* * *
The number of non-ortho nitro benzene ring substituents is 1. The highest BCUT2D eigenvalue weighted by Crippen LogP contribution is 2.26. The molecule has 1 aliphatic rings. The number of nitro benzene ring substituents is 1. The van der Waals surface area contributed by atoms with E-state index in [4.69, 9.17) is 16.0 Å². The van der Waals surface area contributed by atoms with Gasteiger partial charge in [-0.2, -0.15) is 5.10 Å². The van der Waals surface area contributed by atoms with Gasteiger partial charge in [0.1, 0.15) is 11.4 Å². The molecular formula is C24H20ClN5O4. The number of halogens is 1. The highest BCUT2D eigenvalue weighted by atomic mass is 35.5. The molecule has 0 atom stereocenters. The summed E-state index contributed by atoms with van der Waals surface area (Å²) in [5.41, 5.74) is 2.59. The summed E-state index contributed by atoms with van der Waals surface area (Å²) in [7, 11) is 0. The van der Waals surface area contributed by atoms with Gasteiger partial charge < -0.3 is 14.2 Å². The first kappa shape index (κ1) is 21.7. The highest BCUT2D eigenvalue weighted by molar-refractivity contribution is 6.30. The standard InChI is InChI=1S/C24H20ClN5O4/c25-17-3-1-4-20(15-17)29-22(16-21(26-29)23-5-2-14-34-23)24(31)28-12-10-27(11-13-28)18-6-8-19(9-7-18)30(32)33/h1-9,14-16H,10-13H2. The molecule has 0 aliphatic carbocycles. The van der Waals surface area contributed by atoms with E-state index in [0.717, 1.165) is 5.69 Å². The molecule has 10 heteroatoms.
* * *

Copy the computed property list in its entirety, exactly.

The number of non-ortho nitro benzene ring substituents is 1. The highest BCUT2D eigenvalue weighted by Crippen LogP contribution is 2.26. The molecule has 1 aliphatic rings. The number of nitro benzene ring substituents is 1. The van der Waals surface area contributed by atoms with E-state index in [4.69, 9.17) is 16.0 Å². The van der Waals surface area contributed by atoms with Gasteiger partial charge in [-0.2, -0.15) is 5.10 Å². The van der Waals surface area contributed by atoms with Gasteiger partial charge in [0.1, 0.15) is 11.4 Å². The molecular formula is C24H20ClN5O4. The number of halogens is 1. The highest BCUT2D eigenvalue weighted by atomic mass is 35.5. The molecule has 0 atom stereocenters. The summed E-state index contributed by atoms with van der Waals surface area (Å²) in [5.41, 5.74) is 2.59. The summed E-state index contributed by atoms with van der Waals surface area (Å²) in [7, 11) is 0. The van der Waals surface area contributed by atoms with Gasteiger partial charge < -0.3 is 14.2 Å². The first kappa shape index (κ1) is 21.7. The highest BCUT2D eigenvalue weighted by molar-refractivity contribution is 6.30. The standard InChI is InChI=1S/C24H20ClN5O4/c25-17-3-1-4-20(15-17)29-22(16-21(26-29)23-5-2-14-34-23)24(31)28-12-10-27(11-13-28)18-6-8-19(9-7-18)30(32)33/h1-9,14-16H,10-13H2. The molecule has 0 aliphatic carbocycles. The van der Waals surface area contributed by atoms with E-state index in [0.717, 1.165) is 5.69 Å². The molecule has 10 heteroatoms.